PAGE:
The average age of vehicles in the U.S. is rising so seeing a vehicle like this 12-year-old Chevy Cobalt isn’t surprising.

Light duty vehicles in the U.S. must be getting better since owners appear to be keeping them longer than ever — an average of 11.8 years.

A new report from IHS Markit shows that average age of a vehicle in operation in this country is creeping toward 12 years. During the last five years, the average has risen by 4%, the consultancy reports, and this is a slowdown from the previous five-year period, 2008-2013, when the average age rose 12.2%.

The norm is closer to the 4% for the last five years, IHS noted.

“Better technology and overall vehicle quality improvements continue to be key drivers of the rising average vehicle age over time,” said Mark Seng, director, global automotive aftermarket practice at IHS Markit.

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“The 40% drop in new vehicle sales due to the recession created an acceleration in average age like we’ve never seen before. In the last couple of years, however, average age has returned to its more traditional rate of increase.”

The quality level of vehicles in the U.S. is high enough to allow owners to keep them for more than dozen years.

The number of cars, sport-utes, crossovers and pickups on U.S. roads has hit a record high of more than 278 million — an increase of more than 5.9 million, or 2.2% since 2018. This represents one of the highest annual increases the U.S. auto industry has seen since IHS Markit began tracking VIO growth — second only to the 2.3% growth in 2016.

“The increasing VIO fleet is providing a robust new business pipeline for the aftermarket,” said Seng. “A larger fleet means more service and repair opportunities in the future.”

It’s also a sign of the strong sales environment that automakers have enjoyed since 2010 when sales began to recover from the Great Recession. Additionally, vehicles are laden with increasing amounts of technology, giving their owners plenty of incentive to keep them on the road.

The oldest light vehicles are found in the West at 12.4 years while the youngest are in the Northeast at 10.9 years. In addition, the light vehicle fleet is not aging at the same rate across regions.

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In the West, light vehicles increased 1.5% from 2018–2019 while in the Midwest they aged by just 0.4%. The state of Montana has the oldest average age with light vehicles averaging 16.6 years. The youngest average age is in Vermont, where the average age of light vehicles is 9.9 years, the report showed.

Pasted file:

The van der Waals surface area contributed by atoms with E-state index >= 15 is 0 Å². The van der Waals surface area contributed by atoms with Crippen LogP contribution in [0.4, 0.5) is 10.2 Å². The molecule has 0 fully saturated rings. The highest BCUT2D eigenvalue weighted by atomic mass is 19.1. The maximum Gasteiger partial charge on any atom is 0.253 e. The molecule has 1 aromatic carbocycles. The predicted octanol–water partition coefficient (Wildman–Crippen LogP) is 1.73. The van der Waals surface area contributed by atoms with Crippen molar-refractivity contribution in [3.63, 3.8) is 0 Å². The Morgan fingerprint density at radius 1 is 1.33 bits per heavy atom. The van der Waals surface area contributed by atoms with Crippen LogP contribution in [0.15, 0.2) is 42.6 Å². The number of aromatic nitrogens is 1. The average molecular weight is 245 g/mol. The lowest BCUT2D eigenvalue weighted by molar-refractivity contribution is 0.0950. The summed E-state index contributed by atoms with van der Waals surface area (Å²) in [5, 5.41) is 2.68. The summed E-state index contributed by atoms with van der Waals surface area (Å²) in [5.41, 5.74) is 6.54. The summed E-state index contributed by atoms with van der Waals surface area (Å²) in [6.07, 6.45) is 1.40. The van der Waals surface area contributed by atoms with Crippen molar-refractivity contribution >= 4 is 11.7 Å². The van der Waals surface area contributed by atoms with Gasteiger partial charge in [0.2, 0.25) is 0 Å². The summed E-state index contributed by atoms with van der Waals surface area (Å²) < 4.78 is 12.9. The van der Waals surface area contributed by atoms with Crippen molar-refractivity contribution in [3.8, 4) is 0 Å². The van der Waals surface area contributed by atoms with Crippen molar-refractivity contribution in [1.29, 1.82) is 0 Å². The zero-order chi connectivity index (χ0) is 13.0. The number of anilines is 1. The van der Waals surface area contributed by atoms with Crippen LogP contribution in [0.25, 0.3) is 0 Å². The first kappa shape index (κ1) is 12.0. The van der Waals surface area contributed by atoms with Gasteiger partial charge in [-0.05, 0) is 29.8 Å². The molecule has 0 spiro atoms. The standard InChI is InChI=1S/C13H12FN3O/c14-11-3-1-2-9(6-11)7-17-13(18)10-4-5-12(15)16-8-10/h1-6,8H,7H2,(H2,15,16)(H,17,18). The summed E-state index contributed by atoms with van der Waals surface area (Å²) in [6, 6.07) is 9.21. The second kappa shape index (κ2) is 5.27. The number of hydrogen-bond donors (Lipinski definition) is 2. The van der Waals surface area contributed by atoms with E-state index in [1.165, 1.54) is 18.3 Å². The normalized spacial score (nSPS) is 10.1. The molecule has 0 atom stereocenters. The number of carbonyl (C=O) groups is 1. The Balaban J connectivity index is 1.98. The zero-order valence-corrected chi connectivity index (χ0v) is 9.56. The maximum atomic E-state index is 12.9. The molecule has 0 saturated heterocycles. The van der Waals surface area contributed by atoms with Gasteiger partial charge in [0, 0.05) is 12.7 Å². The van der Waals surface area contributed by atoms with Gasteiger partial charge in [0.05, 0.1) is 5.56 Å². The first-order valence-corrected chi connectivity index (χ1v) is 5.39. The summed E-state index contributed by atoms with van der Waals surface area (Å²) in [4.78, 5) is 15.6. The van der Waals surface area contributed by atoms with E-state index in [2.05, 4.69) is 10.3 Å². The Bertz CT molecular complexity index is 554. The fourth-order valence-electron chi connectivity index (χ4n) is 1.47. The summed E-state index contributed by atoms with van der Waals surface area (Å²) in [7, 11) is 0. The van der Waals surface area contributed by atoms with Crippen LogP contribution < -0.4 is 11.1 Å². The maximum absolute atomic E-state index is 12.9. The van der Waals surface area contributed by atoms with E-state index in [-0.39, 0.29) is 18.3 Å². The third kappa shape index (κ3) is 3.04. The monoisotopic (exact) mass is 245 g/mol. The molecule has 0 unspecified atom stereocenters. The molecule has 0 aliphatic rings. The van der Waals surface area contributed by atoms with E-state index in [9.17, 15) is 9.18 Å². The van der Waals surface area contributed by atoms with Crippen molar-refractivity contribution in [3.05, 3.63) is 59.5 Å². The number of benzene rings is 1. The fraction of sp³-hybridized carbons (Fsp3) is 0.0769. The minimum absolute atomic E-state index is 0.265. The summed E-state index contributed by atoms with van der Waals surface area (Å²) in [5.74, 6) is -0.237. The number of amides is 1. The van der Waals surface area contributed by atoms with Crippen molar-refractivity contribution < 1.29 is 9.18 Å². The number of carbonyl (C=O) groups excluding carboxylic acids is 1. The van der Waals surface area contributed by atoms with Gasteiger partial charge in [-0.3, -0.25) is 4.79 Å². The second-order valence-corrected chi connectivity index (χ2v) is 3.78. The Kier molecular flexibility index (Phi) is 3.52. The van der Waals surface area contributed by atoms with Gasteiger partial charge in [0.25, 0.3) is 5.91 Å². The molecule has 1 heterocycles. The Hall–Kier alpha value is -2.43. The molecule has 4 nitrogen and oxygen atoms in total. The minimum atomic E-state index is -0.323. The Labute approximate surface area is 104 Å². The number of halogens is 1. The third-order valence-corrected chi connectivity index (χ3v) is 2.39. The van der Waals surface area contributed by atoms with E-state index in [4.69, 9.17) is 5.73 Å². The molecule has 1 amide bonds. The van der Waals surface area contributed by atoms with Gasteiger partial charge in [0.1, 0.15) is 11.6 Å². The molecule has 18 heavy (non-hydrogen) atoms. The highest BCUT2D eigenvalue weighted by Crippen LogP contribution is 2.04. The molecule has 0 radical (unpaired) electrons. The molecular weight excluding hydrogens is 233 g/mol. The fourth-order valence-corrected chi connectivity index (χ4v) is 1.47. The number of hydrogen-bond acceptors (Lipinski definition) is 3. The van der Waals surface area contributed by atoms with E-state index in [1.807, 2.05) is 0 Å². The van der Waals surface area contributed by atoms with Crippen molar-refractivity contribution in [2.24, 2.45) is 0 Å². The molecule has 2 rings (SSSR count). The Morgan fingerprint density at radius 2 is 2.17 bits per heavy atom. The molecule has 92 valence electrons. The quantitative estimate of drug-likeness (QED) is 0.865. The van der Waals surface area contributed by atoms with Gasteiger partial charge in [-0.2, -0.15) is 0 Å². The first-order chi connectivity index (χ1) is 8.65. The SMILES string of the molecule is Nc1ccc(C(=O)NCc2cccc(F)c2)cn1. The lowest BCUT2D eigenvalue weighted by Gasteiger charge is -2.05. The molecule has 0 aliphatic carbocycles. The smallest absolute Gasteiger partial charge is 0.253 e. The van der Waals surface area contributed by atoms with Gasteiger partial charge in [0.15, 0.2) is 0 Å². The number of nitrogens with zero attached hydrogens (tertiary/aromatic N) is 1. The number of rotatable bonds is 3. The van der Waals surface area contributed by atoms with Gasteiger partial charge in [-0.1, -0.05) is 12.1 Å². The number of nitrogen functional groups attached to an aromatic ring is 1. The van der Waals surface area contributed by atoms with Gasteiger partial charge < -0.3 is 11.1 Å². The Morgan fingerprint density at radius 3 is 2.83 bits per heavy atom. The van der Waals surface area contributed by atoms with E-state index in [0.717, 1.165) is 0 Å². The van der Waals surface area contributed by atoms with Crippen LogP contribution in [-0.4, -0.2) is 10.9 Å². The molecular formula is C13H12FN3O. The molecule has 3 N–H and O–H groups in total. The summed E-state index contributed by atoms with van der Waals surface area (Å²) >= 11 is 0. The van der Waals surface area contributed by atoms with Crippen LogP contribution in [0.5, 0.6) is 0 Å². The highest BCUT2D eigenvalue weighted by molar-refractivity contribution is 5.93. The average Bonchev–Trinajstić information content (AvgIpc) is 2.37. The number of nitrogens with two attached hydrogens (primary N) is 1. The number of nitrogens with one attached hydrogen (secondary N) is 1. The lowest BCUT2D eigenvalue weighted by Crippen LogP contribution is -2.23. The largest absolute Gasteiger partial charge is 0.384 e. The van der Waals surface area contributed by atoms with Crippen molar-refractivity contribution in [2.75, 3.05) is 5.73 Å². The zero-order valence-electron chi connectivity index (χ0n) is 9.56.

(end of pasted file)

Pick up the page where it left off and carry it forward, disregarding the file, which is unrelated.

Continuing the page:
The average age of vehicles in operation represents an opportunity for some parts of the industry.

Aging vehicles represents different things to different groups, but if you are in the auto repair business, it represents opportunity. The age of vehicles in operation indicates the volumes of vehicles in the new to five-year old category will grow 2% from 2018-2023, while vehicles in the 6- to 11-year-old range will grow 27%.

This is a very positive trend for the independent aftermarket as it points to a growing repair “sweet spot” – or growth in the vehicles which drive the most repair opportunities. In contrast, vehicles 12- to 15-years old will decline 27% over the same time period.

“While the decrease in light vehicles 12-15 years of age looks alarming, it relates to the drop in sales due to the recession,” said Seng. “There is simply a lack of 2008 and 2009 model year vehicles due to the lower sales numbers during that timeframe. Even the model years from early in the recovery are lower in number. This disruption simply needs time to work its way through the fleet.”

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For the aftermarket repair industry, however, there is also a positive trend with the oldest light vehicles on the road. These older cars and light trucks are growing very fast – with vehicles 16 years and older expected to grow 22 percent from 2018-2023 reaching 84 million units in 2023. In contrast, there were less than 35 million of 16+ year old vehicles on the road in 2002, IHS notes.

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